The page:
The BIJL Architecture design team oriented living spaces to the rear; multiple interior view lines serve as a counterpoint to the expansive harbour views.
This approach continues to the rear garden, with bleacher-style steps moderating the level change, extending the study and sitting room interiors to form a third living space.
In Kirribilli’s conservation area, Doorzien is surrounded by Victorian terraces and manors, with the Prime Minister’s official Sydney residence (Kirribilli) the Governor General’s residence (Admiralty House) both nearby.
On a steep sandstone ridge, the Doorzien dwelling overlooks Careening Cove, Neutral Harbour and Kurraba Point, and vice versa.
Council required both “facades” to align with heritage expectations.
To elevate Doorzien’s streetscape presentation, BIJL Architecture retained its heritage “skin”, removing unsympathetic prior alterations and applying restorative touches through material, colour, and landscaping.
The eclectic rear “streetscape” offered the BIJL Architecture team an opportunity to forge a new heritage narrative. Their response was the zinc-clad rear addition, a significant formal assertion drawing on Kirribilli’s naval and industrial history.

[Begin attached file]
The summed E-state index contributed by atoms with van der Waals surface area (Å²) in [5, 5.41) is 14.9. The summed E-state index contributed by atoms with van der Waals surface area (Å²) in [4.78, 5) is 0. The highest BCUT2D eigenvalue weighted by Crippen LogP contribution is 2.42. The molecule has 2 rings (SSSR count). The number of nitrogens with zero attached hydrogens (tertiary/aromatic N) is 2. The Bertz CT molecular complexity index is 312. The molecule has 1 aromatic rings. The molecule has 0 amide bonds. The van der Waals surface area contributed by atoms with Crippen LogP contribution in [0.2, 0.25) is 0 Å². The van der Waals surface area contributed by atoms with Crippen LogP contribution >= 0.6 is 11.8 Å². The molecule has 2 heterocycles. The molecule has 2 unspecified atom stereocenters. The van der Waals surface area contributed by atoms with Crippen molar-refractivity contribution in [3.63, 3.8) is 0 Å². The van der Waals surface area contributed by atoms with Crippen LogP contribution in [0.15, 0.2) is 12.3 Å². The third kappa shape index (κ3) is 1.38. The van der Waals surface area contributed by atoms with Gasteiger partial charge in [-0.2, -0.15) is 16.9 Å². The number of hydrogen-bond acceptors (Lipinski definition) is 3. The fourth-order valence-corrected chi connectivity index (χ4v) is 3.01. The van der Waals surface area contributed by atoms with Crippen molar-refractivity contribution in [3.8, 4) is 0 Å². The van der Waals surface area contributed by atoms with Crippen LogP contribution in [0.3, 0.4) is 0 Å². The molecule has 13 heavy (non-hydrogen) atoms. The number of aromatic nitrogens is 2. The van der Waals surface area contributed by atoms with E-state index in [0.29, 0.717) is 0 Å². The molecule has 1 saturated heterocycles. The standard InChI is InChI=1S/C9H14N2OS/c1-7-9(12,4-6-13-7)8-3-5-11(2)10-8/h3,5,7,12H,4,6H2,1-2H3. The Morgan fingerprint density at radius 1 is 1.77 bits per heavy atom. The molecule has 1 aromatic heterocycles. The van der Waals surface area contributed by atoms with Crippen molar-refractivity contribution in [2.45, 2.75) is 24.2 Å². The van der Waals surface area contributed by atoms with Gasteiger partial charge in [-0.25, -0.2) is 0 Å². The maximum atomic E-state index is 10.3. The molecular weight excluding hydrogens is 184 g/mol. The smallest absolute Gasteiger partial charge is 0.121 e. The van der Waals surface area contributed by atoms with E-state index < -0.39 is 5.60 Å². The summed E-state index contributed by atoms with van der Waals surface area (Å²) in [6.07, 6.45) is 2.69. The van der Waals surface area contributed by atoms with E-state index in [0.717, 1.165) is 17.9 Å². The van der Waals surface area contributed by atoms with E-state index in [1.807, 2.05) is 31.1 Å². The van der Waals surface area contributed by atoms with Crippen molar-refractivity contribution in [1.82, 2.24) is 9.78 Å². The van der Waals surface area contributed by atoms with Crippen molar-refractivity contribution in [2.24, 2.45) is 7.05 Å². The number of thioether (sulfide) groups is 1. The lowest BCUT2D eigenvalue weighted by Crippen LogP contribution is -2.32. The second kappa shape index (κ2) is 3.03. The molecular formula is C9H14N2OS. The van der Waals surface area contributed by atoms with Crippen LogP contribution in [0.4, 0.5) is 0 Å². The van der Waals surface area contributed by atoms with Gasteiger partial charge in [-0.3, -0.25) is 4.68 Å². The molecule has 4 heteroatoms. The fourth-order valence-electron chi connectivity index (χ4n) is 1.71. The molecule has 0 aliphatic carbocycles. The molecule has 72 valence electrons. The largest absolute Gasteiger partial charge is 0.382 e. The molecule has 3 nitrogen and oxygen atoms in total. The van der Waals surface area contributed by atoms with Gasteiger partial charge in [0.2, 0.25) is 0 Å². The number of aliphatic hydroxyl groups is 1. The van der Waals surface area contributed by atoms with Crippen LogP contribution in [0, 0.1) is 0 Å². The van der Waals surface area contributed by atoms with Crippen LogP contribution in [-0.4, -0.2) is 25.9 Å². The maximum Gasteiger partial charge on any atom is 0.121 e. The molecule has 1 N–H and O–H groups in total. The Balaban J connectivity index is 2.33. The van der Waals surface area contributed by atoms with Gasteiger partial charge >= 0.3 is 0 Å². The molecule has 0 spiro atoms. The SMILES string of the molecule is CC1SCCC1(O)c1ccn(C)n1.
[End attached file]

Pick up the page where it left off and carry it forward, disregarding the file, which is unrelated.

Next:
Adopting the client’s expertise, BIJL Architecture integrated a world-first installation of Redback Technologies’ Gen II inverter and battery with 3.5kW of Nu-Lok solar roof tiles – the first approved installation for a NSW conservation area.
Materials and finishes were selected for durability, low maintenance requirements, and anticipated longevity with respect to aesthetics and functionality.
The solar tiles and battery were calculated to offset energy usage in the short term, moving the dwelling to a future off grid.
Collaborative practices were exemplified by the cantilevering stair and balustrade.
Its structural and tread design complexities demanded a design and prototyping approach that merged BIJL Architecture’s efforts with the structural engineer, builder, metal fabricator, joiner, glazier, and timber board manufacturer.
Similarly, the custom bronze joinery handles capture an integrative interior design approach, linking aesthetic commonalities between existing and new furniture, built-in joinery, artworks, balustrading and integrated custom lighting.
Key Products Used
- Slates and solar inserts by NuLok Roofing
- Anthra Zinc wall and roof cladding by Sterland Roofing and Cladding
- Spotted gum decking and fencing
- Floorboards – brushed white oil Oak Vulcano by Mafi
- Glass flooring by Magic Glass Sydney
- Polytec ravine, legato and melamine joinery by JP Finsbury
- Benchtops by CDK Stone and Caesarstone